A six-hour series on how the West was lost and won, from the Gold Rush in 1848 until the end of the Indian Wars at Wounded Knee in 1893 when Native Americans saw their way of life all but destroyed.
A year in the life of Wyoming cowboys and the ranching families of the American West.
In the early 1830s, Texas, ruled by Mexico, held 20,000 U.S. settlers and 4,000 Mexican Tejanos, forcing residents to pick sides.
The Last Stand, the final act of General George Custer's larger-than-life career, played out on a grand stage with a spellbound public engrossed in the drama. Part of the Wild West collection.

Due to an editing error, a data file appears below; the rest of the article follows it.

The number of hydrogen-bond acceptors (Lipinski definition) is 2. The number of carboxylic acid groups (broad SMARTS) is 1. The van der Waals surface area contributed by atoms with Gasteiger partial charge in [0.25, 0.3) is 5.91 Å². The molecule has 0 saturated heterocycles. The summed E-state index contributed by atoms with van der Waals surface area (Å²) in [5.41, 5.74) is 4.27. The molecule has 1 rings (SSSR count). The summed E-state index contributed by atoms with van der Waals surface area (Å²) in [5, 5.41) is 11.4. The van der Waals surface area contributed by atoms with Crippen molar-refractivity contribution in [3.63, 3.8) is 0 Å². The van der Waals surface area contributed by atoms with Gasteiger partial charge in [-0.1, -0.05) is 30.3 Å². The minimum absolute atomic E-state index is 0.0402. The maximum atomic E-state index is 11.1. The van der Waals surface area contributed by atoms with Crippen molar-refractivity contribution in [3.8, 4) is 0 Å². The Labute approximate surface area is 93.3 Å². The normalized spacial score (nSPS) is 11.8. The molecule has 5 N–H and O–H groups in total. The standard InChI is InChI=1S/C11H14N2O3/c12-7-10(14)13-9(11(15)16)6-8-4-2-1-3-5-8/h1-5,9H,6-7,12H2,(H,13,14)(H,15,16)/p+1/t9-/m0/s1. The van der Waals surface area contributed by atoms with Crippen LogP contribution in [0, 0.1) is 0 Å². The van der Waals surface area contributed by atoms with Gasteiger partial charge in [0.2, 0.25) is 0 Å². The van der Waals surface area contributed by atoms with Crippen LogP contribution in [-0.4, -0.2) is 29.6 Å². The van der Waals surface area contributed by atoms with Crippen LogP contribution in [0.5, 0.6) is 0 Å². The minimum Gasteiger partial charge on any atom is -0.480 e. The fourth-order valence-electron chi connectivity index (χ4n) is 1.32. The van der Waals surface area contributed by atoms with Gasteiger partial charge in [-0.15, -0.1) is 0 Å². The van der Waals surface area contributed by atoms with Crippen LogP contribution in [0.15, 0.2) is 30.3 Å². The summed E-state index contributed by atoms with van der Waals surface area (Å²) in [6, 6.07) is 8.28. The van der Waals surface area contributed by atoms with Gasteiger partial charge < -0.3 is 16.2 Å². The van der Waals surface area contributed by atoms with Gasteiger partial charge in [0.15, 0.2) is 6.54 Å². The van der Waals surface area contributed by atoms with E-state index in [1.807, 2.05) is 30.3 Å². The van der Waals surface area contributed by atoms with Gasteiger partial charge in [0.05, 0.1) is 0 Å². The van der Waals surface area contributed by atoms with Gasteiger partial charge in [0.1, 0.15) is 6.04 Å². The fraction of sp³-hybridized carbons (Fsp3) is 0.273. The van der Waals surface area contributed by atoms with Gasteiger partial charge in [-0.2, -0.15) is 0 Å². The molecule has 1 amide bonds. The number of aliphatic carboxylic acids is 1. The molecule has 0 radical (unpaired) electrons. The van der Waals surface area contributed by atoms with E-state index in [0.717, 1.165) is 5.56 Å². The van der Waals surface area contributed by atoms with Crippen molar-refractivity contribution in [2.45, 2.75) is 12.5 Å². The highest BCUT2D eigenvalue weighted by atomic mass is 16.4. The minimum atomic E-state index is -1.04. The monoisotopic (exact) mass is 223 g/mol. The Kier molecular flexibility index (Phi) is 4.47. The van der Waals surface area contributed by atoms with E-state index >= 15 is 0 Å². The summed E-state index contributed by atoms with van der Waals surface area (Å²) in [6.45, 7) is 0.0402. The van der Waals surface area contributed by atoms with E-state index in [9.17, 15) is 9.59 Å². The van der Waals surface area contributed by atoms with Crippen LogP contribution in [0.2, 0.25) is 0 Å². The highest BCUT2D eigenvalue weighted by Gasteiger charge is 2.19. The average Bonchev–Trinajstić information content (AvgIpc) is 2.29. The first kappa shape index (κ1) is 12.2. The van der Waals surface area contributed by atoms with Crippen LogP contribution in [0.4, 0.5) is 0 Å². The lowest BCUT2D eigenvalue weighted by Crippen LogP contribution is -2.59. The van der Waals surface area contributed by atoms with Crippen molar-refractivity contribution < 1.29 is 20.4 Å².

Begun during the Civil War, the transcontinental railroad employed 20,000 men, mostly immigrants, who built the iron road with their bare hands.
The contradictory history of a dam that became a statement of American power and prestige.
President Theodore Roosevelt was caught in the middle of the first major battle for wilderness preservation in Yosemite National Park.
A central figure in the narrative of how the west was won, Wyatt Earp and his story became an American legend. Part of the Wild West collection.
The Klondike Gold Rush in Canada's Yukon Territory saw 100,000 people make the treacherous journey in search of riches.